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Jesse A. Griffith

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Warning: Spoilers From Albert R. Broccoli’s and Harry Saltzman’s Eon Productions, in association with MGM Studios and Sony Pictures, comes the twenty-fourth official installment of the billion-dollar James Bond franchise, Spectre, directed by Academy Award-winner Sam Mendes. The film stars Daniel Craig in his fourth (and possibly final) outing as the sleek British agent. Spectre begins with James Bond (Daniel Craig) operating beyond his brief and tracking down an international criminal named Marco Sciarra to Mexico City during a Day of the Dead celebration. After the audience is exposed to the single strangest opening credits sequence for any James Bond film ever, synced to Sam Smith’s “Writing’s on the Wall,” we meet Bond back in London, where M (Ralph Fiennes) is furious with him for all the collateral damage he caused in Mexico City. He orders Q (Ben Whishaw) to implant a tracking device into Bond’s bloodstream. Moneypenny (Naomie Harris)…

It was a night chock full of politically charged acceptance speeches and live performances at the 2015 Academy Awards on Sunday. It was also a night marked by (mostly) well-deserved wins. A good number of the awards were distributed wisely; others were anything but spot-on. We will be focusing on the winners which truly deserved their awards, as well as the rightful winners of others.   Well-deserved Wins: Birdman or (The Unexpected Virtue of Ignorance) -Best Picture -Best Director (Alejandro Gonzalez Inarritu) -Best Original Screenplay (Alejandro Gonzalez Inarritu, Nicolas Giacobone, Alexander Dinelaris, Armando Bo) -Best Cinematography (Emmanuel Lubezki)   Birdman is a film that truly lived up to its hype and deserved every one of its awards. The fact that the Academy was smart enough to give credit where credit is due is a sign that they are perhaps coming back to their senses. Birdman is the first truly phenomenal…

As you might be aware, Birdman or (The Unexpected Virtue of Ignorance) has received a total of nine Academy Award nominations, including Best Picture, Director (Alejandro Gonzalez Innarritu), Actor (Michael Keaton), Supporting Actor (Edward Norton), and Supporting Actress (Emma Stone). It seems highly unlikely that Birdman will walk away from the night without any well-deserved wins. It is, after all, a serious contender for the coveted Best Picture award. Here are five simple reasons why Birdman deserves Best Picture. It would be yet another mistake on the Academy’s part if the film doesn’t win, and will probably be the greatest injustice since Goodfellas losing to Dances with Wolves. It Isn’t Political  Far too many Best Picture winners get the award by hitting the audience over the head with an attempt at a political, social, or historical “message.” We have seen this demonstrated time and time again, especially within the last…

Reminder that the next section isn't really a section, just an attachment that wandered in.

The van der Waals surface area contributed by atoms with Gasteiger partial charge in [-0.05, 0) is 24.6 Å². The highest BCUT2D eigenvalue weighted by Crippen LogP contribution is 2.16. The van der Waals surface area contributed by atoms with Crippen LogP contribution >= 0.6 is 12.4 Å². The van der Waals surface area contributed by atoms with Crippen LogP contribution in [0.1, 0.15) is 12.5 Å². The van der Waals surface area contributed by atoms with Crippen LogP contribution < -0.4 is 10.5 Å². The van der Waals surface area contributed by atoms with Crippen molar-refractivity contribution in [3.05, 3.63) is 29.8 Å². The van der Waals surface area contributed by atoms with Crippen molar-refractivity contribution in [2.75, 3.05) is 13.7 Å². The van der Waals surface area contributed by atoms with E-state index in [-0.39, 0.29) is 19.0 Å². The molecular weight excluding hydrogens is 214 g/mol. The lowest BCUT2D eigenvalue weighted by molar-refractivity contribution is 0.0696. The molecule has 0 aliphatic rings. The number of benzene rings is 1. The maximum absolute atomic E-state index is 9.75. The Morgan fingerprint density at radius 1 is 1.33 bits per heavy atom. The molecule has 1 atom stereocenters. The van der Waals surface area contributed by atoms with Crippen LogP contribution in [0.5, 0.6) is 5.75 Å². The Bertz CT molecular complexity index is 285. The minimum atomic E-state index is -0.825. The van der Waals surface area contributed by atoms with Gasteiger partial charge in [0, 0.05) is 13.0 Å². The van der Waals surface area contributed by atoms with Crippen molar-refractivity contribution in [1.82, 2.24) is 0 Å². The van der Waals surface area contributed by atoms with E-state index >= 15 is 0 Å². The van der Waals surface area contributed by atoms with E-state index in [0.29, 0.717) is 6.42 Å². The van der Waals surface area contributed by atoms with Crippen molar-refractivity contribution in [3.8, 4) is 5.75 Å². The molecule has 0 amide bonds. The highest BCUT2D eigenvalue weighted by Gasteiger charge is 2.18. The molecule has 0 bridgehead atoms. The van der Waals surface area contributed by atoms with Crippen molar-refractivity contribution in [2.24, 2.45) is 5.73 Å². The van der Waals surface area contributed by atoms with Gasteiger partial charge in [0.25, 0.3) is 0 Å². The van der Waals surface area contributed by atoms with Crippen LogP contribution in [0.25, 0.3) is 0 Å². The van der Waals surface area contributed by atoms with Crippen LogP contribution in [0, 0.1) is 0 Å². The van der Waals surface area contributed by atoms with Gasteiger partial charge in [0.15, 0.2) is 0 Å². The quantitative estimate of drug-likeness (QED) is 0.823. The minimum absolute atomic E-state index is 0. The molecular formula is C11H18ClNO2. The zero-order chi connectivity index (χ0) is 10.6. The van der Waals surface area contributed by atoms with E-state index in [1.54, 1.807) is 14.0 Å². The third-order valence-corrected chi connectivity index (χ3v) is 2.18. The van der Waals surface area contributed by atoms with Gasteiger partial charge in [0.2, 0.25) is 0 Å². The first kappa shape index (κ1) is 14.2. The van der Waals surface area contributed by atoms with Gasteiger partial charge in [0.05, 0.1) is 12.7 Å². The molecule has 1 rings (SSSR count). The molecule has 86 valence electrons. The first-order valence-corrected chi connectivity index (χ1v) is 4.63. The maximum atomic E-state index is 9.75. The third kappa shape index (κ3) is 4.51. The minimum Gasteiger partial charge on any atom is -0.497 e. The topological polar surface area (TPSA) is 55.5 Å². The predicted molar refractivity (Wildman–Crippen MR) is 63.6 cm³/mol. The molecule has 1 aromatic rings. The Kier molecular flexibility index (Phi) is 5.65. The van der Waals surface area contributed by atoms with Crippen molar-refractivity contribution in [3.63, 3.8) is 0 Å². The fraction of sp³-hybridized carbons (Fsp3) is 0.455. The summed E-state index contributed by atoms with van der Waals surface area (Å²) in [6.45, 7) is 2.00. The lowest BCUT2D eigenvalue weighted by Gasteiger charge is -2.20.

This month sees the 15th Anniversary of the release of Fight Club, a film based on author Chuck Palahnuik’s 1996 novel. The film stars Brad Pitt, Edward Norton (who was at the time fresh off his Oscar nomination for 1998’s American History X) and Helena Bonham Carter, all three of whom were in their prime. 1999 is considered by many to be one of the greatest years of cinema, appropriately so due to such films as the science-fiction masterpiece The Matrix, Sam Mendes’s Oscar-winning American Beauty as well as Stanley Kubrick’s final directorial effort Eyes Wide Shut. Fight Club, on the other hand, was a film which the world was not ready for at the dawn of the new millennium. Its strong emphasis on violence in association with masculinity served as a catalyst for controversy. Some feared that it would inspire impressionable youths to imitate the various acts of assault…

What does Warner Brothers/DC need to do in order to stand toe-to-toe with the Marvel Cinematic Universe? I admire that DC isn’t attempting to copy Marvel by releasing standalone films for each of their superheroes before they are all featured together in the Justice League films. We know for certain that Wonder Woman, Aquaman and Cyborg will be showing up alongside the title heroes in Batman v Superman: Dawn of Justice, although we are in the dark about how much screen time they will have and the size of their roles in the film. One could argue that they are trying to cram too many characters into this film. My faith in the film comes from the fact that Academy-Award winning screenwriter Chris Terrio (Argo) is the writer. Future DC films need good writers in order to be financially as well as critically successful. My advice for DC would be…

The Film Godzilla is very well directed and well-acted. The film really makes you feel as if this situation is actually occurring. The CGI is top notch and the score by Alexandre Desplat is never misplaced. It always fits and captures the excitement of each scene.  Overall, Godzilla is a film that I would highly recommend to any viewer who enjoys giant monster movies and knows how to be patient with films. Gareth Edwards did not make this film for the summer audience. He took the right approach by making it for the fans. Overall Rating: 4.5/5 Picture and Audio Quality Godzilla arrives on blu ray with a stunning transfer and a lossless 7.1 DTS-HD audio track. In simpler terms, it looks and sounds nothing short of perfect. Some have complained that the picture is too dark and that it is extremely difficult to see what is going on.…